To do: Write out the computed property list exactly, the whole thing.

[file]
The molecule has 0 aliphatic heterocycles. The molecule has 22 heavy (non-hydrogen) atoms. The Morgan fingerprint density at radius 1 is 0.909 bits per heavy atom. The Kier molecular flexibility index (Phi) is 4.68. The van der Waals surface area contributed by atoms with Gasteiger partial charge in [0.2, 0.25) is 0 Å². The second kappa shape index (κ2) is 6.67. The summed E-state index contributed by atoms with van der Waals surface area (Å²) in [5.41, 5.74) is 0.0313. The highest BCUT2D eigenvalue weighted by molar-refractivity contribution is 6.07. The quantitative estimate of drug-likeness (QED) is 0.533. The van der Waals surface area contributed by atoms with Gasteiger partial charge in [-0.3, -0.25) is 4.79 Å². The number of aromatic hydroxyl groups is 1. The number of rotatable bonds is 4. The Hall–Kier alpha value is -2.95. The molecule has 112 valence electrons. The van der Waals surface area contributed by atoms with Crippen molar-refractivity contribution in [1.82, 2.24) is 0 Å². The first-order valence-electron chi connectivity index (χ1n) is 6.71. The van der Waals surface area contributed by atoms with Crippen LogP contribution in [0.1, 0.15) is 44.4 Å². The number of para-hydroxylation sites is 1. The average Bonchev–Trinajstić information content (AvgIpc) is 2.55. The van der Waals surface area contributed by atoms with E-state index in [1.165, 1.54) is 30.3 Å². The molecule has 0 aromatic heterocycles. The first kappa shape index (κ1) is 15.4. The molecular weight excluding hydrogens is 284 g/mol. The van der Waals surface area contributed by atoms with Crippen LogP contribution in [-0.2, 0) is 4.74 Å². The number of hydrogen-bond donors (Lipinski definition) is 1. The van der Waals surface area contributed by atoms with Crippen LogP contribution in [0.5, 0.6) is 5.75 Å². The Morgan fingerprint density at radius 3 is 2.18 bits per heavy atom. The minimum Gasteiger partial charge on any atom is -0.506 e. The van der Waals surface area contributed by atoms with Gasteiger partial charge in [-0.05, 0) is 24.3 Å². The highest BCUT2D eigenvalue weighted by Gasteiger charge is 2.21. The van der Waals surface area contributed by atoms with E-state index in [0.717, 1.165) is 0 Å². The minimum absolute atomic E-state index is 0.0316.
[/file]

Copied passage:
The molecule has 0 aliphatic heterocycles. The molecule has 22 heavy (non-hydrogen) atoms. The Morgan fingerprint density at radius 1 is 0.909 bits per heavy atom. The Kier molecular flexibility index (Phi) is 4.68. The van der Waals surface area contributed by atoms with Gasteiger partial charge in [0.2, 0.25) is 0 Å². The second kappa shape index (κ2) is 6.67. The summed E-state index contributed by atoms with van der Waals surface area (Å²) in [5.41, 5.74) is 0.0313. The highest BCUT2D eigenvalue weighted by molar-refractivity contribution is 6.07. The quantitative estimate of drug-likeness (QED) is 0.533. The van der Waals surface area contributed by atoms with Gasteiger partial charge in [-0.3, -0.25) is 4.79 Å². The number of aromatic hydroxyl groups is 1. The number of rotatable bonds is 4. The Hall–Kier alpha value is -2.95. The molecule has 112 valence electrons. The van der Waals surface area contributed by atoms with Crippen molar-refractivity contribution in [1.82, 2.24) is 0 Å². The first-order valence-electron chi connectivity index (χ1n) is 6.71. The van der Waals surface area contributed by atoms with Crippen LogP contribution in [0.1, 0.15) is 44.4 Å². The number of para-hydroxylation sites is 1. The average Bonchev–Trinajstić information content (AvgIpc) is 2.55. The van der Waals surface area contributed by atoms with E-state index in [1.165, 1.54) is 30.3 Å². The molecule has 0 aromatic heterocycles. The first kappa shape index (κ1) is 15.4. The molecular weight excluding hydrogens is 284 g/mol. The van der Waals surface area contributed by atoms with Crippen LogP contribution in [-0.2, 0) is 4.74 Å². The number of hydrogen-bond donors (Lipinski definition) is 1. The van der Waals surface area contributed by atoms with Crippen LogP contribution in [0.5, 0.6) is 5.75 Å². The Morgan fingerprint density at radius 3 is 2.18 bits per heavy atom. The minimum Gasteiger partial charge on any atom is -0.506 e. The van der Waals surface area contributed by atoms with Gasteiger partial charge in [-0.05, 0) is 24.3 Å². The highest BCUT2D eigenvalue weighted by Gasteiger charge is 2.21. The van der Waals surface area contributed by atoms with E-state index in [0.717, 1.165) is 0 Å². The minimum absolute atomic E-state index is 0.0316.